How might we as architects participate in creating better future, if the opportunities in architecture are not equal?
The (insufficient) equality and accessibility in architecture replicates the situation throughout society. Success in architecture depends on the ability to navigate a competitive environment where every advantage counts and empathy is sidelined. However, the issue of equality may raise questions: what kind of architecture do we value? Should the architect rather impress or care? How can we provide equal conditions, where everyone, regardless of their gender, origin and social status, are free to pursue their chosen path in life?
Although a female architect, particularly in today’s Europe, does not represent a transgression of social norms, discrimination against women can still manifest itself secondarily. Women in a wide range of fields are less likely to gain the confidence of investors that they can handle larger budgets. Women architects also bear the double burden society places on women in general of work and care. In the Czech Republic, women habitually take a relatively long time for child care (up to 3 years) and the insufficient capacities of preschool care do not give them many other options. Women thus drop out of the workforce for several years. Due to caring commitments, they often only undertake smaller projects. Those women who nonetheless succeed in achieving greatness in architecture can still be deprived of recognition and authorship in favour of their male colleagues.
“We have all been trained conventionally by and with men, who have often devalued or ignored our work, describing it as ‘emotional’ or ‘confused’. As practising architects we have often felt alienated and marginalized. In order to revalue our ideas and feelings, we have always tried to do work together, to go to meetings and give talks in pairs and to discuss work in progress with a larger group. We have learnt from working with women who have not been trained as architects. They have questioned conventional assumptions about design and have been excited by the possibilities of creating buildings that suit their needs.”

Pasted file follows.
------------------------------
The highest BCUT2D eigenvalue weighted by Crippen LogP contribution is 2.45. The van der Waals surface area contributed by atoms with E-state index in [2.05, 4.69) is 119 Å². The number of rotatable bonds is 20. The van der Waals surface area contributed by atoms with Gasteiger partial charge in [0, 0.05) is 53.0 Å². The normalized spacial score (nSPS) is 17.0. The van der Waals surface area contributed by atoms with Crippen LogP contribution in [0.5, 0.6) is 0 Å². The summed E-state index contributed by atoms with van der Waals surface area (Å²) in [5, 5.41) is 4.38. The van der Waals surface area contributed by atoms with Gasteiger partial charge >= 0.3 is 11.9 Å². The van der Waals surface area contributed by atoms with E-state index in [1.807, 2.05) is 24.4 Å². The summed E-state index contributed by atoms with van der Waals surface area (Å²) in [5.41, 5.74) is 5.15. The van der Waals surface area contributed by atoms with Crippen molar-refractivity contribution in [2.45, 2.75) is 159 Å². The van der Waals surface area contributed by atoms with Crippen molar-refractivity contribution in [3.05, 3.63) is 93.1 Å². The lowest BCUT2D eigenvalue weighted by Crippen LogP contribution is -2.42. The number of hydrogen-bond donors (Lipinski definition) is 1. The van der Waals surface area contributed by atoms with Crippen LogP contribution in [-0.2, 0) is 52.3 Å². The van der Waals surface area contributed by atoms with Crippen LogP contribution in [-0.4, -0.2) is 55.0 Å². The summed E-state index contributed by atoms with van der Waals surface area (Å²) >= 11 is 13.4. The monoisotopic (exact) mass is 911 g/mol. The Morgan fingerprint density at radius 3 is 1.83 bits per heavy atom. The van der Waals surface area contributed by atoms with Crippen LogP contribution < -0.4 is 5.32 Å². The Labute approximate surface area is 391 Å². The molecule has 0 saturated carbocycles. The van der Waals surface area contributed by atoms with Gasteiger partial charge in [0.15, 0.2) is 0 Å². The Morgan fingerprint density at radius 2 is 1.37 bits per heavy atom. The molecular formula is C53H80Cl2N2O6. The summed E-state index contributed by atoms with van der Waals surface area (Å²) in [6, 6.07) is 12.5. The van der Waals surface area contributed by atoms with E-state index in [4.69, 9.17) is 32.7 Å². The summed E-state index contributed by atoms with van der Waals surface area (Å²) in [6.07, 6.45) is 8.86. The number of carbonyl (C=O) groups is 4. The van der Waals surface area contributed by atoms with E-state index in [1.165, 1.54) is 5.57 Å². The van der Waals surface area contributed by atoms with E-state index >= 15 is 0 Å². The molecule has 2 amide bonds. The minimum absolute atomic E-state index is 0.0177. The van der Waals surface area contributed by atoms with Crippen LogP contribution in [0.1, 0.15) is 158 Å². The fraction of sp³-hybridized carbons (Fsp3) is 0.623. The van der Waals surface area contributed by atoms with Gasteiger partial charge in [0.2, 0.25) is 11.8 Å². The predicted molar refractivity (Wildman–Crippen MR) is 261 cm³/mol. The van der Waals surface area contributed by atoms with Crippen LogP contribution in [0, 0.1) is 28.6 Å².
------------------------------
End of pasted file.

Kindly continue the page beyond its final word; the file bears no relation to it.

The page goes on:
This figure represents the difference between the average wage or salary of women and the average wage or salary of men.
This term describes the fact that women are more likely to work in certain industries and men in others. So-called male occupations are usually more prestigious and tend to be associated with higher remuneration, which significantly increases the overall gender pay gap.
The low representation of one gender in a collective of the opposite gender has specific manifestations that are closely linked to a number of gender stereotypes:
This is a situation where the career growth of some men (typically younger, of majority race and sexual orientation, etc.) is facilitated because women are often omitted from participation in certain important activities, e.g. strategic meetings or specialised training.
The glass ceiling describes the barriers (often hidden) that prevent a particular gender, social group or minority from reaching some of the more prestigious positions. Contributing factors to this phenomenon are, for example, organisational practices informed by stereotypes or the lack of opportunities to reconcile personal life, family and work.
The queen bee syndrome refers to a woman who is successful in her career but refuses to help other women to achieve the same.